There’s something beautiful about the backyard on a summer night.

Not every night, but some nights, after long, steamy days out in the world, when the work hasn’t stopped but the will to do it recedes with each passing degree of daylight.

The descending dusk brings the treeline into inky black relief and props a pearly half moon like a spotlighted diva in the firmament. The fireflies come out and the heat pumps kick on, the small, goodnight calls of roosting birds and chitters of the evening insects, once in a while a rumble in the sky. Sometimes it’s fireworks. Sometimes it’s thunder.

The day’s heat has mellowed into something much finer. And when it’s time to turn on the patio lights, they draw the bugs away.

I seem to be alone in my appreciation of the backyard at night. I can see five backyards from my own in this suburban neighborhood of cul-de-sacs and clear-cut, quarter-acre lots. Dark. Still.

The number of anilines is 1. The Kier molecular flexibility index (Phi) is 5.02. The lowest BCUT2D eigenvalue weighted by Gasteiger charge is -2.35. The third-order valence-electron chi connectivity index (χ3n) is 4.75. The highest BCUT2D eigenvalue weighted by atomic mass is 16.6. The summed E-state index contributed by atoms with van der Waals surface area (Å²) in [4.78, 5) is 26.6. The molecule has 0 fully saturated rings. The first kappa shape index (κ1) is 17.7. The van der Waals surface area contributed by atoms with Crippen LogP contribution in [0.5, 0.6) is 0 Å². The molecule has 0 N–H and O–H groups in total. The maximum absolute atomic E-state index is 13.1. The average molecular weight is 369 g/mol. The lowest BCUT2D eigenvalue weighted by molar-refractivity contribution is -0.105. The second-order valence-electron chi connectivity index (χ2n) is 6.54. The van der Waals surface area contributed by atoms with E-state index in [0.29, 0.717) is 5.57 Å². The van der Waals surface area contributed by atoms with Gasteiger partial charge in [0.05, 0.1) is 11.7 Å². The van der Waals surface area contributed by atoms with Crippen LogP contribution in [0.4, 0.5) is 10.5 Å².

My wife goes to bed early and the teenagers in my house only go outside when it’s absolutely necessary.

So it’s me and the lights and the words on the page, sometimes a cat or two, and the chorus of insects cheering me on.

The words still matter, just as much as when they’re arranged from an office desk or rattled off like machine-gun fire at a wobbly coffeeshop table. But the sentences seem to fall differently when they’re made, a few slow bursts at a time, in the backyard at night.

The unsettled scores, the unfinished business, the lingering fights can all fade to black, just as the inky outline of the trees dissolve into the darkening sky.

Back here, it’s easier to remember that the words don’t always need a target, and the points don’t need to be too fine.

Back here it still makes sense to try and write something beautiful, before the day is gone for good.

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